(Reuters) -- Comcast (NASDAQ:CMCSA) may divest itself of about 4 million subscribers after its merger with Time Warner Cable (NYSE:TWC) and is working on a deal to sell a portion of those customers to Charter Communications (NASDAQ:CHTR), a source familiar with the matter said Tuesday.
Comcast is studying what could be a two-phase process, where Charter would first acquire up to 1.5 million subscribers directly from Comcast, the source told Reuters on condition of anonymity because discussions were continuing and a final agreement had not been struck.
Comcast would then spin off the rest of the 2.5 million subscribers into a separate, publicly traded company, which Charter would take a minority stake in, the source added.
The roughly 4 million subscribers are worth between $18 billion and $20 billion, said the source.
Comcast and Charter would also swap about 1 million cable subscribers, including Charter's subscribers in Los Angeles. It was not yet clear what markets Comcast would swap with Charter or spin off, although the companies probably would trade subscribers adjacent to their existing markets.
Any agreement the companies reach would be contingent on Comcast's $45.3 billion acquisition of Time Warner Cable being approved by regulators, a process that could take many more months while the Justice Department and U.S. Federal Communications Commission study that deal.
While the source characterized the negotiations as serious, the deal could still fall apart and other cable companies and private equity firms may be interested in the divestitures. Representatives for Comcast and Charter declined to comment.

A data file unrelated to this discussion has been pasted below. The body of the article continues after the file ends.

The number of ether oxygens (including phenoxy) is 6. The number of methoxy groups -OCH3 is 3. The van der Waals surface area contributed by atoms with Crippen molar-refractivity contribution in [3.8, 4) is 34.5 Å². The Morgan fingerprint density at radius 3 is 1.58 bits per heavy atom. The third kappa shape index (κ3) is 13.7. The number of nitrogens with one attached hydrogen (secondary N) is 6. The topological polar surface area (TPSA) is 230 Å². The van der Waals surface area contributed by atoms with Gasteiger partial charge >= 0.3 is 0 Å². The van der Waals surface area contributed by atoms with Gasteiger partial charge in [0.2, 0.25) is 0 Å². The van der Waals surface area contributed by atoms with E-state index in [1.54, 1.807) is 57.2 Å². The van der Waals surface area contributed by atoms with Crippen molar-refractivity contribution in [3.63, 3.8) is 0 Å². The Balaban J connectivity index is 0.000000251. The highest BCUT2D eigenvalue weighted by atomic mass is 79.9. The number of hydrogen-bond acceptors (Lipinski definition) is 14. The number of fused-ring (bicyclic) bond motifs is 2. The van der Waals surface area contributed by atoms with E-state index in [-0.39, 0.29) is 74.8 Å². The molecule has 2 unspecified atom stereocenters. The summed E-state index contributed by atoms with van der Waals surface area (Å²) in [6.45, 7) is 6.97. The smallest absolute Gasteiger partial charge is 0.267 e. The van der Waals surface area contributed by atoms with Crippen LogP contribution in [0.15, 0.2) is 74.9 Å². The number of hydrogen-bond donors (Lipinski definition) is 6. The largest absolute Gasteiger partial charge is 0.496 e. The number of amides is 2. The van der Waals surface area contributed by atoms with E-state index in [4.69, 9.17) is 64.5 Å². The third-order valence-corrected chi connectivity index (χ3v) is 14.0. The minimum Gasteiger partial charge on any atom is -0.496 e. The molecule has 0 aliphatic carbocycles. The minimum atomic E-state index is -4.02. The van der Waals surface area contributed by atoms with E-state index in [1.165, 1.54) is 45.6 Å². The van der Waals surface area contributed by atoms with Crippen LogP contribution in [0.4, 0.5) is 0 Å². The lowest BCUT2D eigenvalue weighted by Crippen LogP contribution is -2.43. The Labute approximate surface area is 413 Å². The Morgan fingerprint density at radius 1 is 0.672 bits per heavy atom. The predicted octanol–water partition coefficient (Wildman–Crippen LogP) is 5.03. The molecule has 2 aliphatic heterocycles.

The Wall Street Journal and Bloomberg both reported parts of the deal earlier on Tuesday.
Comcast and Charter originally teamed up last year to try to find a way to carve up Time Warner Cable. But talks soured as the two bickered over price and the feasibility of engineering a split of the No. 2 U.S. cable operator.
Charter, backed by billionaire John Malone's Liberty Media Corp, had pursued Time Warner Cable for months before Comcast swooped in with a surprise bid.
Comcast's chief financial officer, Michael Angelakis, said on Tuesday there was no timeline governing when the company will make a decision regarding the divestitures.
Speaking on a conference call following Comcast's better-than-expected earnings Tuesday morning, the CFO said the company was studying a "number of potential structures" and wants to pursue divestitures in the "most tax-efficient way possible.
Any cash proceeds from a spinoff or sale would be used for returning capital to shareholders, he said.
(Reporting by Liana B. Baker; Editing by Bernard Orr)